It is long past time to assess the consequences of the endless laws, codes, rules, licenses and guidelines governing just about every human activity.
Six healthcare industry IT executives recently sat down with InformationWeek editors to discuss a range of issues, from remote patient monitoring to electronic health records to population health management to clinical decision support. But when we started the conversation by asking about "the things that are dominating your agendas," we got an earful on a subject we weren't quite expecting.
"Regulatory. It's just a waste of our time doing ICD-10," said Larry Garber, Reliant Medical Group's medical director for informatics, referring to the new, more detailed set of codes the feds require to report medical diagnoses and procedures. Garber noted that complying with some federal regulations, such as "meaningful use" of electronic health records, is worth the effort. But complying with ICD-10 amounts to busy work. "So unrewarding," Garber said.
Before he could say another discouraging word, Beth Israel Deaconess Medical Center CIO John Halamka chimed in: "So much of my innovation has almost ground to a halt because so much of my staff is dealing with the must-dos from state and federal regulators, much of which is nonsensical and not value-added."
Halamka cited BIDMC's $5.3 million settlement on July 29 with the Department of Health and Human Services' Office of Inspector General (OIG), addressing government allegations that the Harvard teaching hospital had overcharged Medicare by admitting patients between 2004 and 2008 who should have been treated less expensively as outpatients. The Boston Globe reported that BIDMC didn't admit wrongdoing as part of the settlement, "which both sides described as a way to avoid costly legal action."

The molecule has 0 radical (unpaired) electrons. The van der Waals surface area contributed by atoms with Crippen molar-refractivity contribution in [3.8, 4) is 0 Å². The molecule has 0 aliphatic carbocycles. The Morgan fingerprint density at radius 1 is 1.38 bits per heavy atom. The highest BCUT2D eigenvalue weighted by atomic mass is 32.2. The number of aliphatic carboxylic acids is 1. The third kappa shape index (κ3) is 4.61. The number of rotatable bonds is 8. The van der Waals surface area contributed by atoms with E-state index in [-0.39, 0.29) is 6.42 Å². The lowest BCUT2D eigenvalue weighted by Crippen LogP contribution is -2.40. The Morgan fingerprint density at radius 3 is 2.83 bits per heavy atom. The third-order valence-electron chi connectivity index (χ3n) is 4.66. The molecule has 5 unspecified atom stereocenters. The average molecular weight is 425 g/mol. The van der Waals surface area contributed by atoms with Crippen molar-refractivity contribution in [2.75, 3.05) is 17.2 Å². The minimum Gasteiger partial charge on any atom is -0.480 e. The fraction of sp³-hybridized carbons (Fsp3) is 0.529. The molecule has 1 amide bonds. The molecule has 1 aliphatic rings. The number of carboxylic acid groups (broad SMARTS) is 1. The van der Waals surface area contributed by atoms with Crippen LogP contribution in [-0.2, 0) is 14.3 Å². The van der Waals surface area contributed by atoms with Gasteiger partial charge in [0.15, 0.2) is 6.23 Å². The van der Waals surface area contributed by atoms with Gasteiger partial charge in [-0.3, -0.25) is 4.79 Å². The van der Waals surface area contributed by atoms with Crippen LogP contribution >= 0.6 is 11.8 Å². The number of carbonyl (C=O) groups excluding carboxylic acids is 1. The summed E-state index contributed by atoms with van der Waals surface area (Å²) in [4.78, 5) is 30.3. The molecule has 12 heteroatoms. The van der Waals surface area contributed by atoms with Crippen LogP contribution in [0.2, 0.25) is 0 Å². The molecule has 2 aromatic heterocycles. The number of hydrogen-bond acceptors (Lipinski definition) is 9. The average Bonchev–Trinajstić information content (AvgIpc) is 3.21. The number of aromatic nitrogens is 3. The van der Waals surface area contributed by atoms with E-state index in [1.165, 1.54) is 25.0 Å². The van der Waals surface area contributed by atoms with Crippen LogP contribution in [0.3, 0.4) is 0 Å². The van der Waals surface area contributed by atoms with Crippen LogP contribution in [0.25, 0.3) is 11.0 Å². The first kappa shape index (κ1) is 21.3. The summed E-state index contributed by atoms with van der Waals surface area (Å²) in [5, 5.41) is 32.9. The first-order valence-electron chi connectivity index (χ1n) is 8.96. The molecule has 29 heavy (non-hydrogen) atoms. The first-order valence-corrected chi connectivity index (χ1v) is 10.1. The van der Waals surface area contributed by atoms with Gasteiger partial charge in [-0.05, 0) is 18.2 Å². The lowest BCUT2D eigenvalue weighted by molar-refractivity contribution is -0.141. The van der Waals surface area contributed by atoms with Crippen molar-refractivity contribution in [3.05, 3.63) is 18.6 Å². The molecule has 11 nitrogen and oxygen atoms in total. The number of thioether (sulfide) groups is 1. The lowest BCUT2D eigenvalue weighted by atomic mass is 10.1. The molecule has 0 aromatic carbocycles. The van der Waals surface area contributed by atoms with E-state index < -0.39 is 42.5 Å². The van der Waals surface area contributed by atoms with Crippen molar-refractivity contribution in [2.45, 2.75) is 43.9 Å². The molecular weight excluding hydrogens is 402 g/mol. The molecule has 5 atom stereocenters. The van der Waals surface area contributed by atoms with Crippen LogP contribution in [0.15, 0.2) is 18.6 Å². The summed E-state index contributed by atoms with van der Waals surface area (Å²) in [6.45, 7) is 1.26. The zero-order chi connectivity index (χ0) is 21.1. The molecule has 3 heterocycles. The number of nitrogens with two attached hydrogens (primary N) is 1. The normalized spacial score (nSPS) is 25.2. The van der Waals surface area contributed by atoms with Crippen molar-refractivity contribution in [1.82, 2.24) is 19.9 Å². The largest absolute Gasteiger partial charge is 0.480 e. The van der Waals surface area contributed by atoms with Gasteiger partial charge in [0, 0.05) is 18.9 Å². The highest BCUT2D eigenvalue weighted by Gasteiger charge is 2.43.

"It's basically about how you describe an inpatient versus an outpatient observation stay," Halamka told us. He described the issue as "so deeply technical" that it took his IT staff six months to implement the logic needed to comply with the complex regulations. "It's utterly esoteric. But the OIG has decided that it's a priority. This is what we're dealing with every day."
Forrester Research estimates that companies spend about 1.75% of their IT budgets on risk and compliance management software. But spending estimates go much higher, to as much as 10% of IT budgets, when factoring in security, storage, archiving, content management, e-discovery, disaster recovery and other compliance-related investments. Halamka and Garber suggest it's eating up far more of their organizations' time and creative energy. And when InformationWeek recently asked healthcare IT pros in a survey to rank their top priorities, an astounding 61% put "meet regulatory requirements" as a "top priority" -- 5 on a 5-point scale. Just 47% of respondents ranked "improve care" that highly.
These aren't rabid capitalists just looking to make a quick buck. In the case of Halamka and Garber, they're world-class technologists and highly respected doctors -- Dr. Halamka is a practicing emergency physician and Dr. Garber is an internist. They say they can't find enough time to do what they were hired to do (innovate) and what their colleagues and patient-customers depend on them to do (elevate the level of care) because they and their people are spending much of their 12-hour days dotting i's and crossing t's.
The Best Intentions
Almost all proposed rules and regulations sound reasonable, even virtuous. They're crammed with the best intentions. A patients' bill of rights here. A privacy-protection law or two there.
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